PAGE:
The television news feature about Ben Heckmann, an eighth grader from Farmington, Minn., was breathless in its praise. “At 14 years old, he has accomplished something many adults can’t achieve,” the reporter said. “Ben is a twice-published author."
As the camera rolled, Ben described how “the first time I held my own book, it was just this amazing feeling.” Then he shared a lesson for others his age, saying, “You can basically do anything if you put your mind to it.”
But his two “Velvet Black” books, depicting the antics of a fictional rock band, were not plucked from a pile of manuscripts by an eagle-eyed publisher. They were self-published, at a cost to Ben’s parents of $400 — money they have more than made up by selling 700 copies.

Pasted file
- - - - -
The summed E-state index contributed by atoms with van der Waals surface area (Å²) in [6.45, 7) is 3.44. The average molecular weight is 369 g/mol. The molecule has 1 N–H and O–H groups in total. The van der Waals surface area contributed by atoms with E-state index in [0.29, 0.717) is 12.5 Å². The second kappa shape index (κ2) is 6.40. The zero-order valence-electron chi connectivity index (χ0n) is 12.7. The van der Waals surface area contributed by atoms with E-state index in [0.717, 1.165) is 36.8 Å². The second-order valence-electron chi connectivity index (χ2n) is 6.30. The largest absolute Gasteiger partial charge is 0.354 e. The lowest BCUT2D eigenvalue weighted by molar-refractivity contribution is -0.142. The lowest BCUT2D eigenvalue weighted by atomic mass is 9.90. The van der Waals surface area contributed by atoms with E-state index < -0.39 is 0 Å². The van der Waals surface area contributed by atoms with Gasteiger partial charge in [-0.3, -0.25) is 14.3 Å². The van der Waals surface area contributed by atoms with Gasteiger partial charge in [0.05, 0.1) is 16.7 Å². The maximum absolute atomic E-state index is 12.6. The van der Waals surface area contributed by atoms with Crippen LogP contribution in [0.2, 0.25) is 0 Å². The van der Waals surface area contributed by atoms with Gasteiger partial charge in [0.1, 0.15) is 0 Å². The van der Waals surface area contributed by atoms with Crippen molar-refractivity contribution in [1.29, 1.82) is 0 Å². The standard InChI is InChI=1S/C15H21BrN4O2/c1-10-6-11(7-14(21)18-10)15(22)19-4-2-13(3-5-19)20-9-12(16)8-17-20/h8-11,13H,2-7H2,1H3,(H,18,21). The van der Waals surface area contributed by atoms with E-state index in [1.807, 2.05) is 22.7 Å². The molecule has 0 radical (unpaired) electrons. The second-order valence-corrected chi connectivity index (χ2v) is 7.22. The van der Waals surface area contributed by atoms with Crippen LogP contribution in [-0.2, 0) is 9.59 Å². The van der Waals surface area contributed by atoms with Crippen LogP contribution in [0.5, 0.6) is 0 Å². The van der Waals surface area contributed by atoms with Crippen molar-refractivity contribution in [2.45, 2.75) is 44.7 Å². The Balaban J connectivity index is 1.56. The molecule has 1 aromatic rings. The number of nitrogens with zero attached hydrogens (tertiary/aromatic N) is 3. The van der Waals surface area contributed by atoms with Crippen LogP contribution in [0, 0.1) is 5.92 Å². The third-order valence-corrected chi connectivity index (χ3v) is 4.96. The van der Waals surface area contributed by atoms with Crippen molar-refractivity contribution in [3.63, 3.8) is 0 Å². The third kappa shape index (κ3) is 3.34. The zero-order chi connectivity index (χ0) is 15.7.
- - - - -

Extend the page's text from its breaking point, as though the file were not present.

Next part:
Over the past five years, print-on-demand technology and a growing number of self-publishing companies whose books can be sold online have inspired writers of all ages to bypass the traditional gatekeeping system for determining who could call himself a “published author.”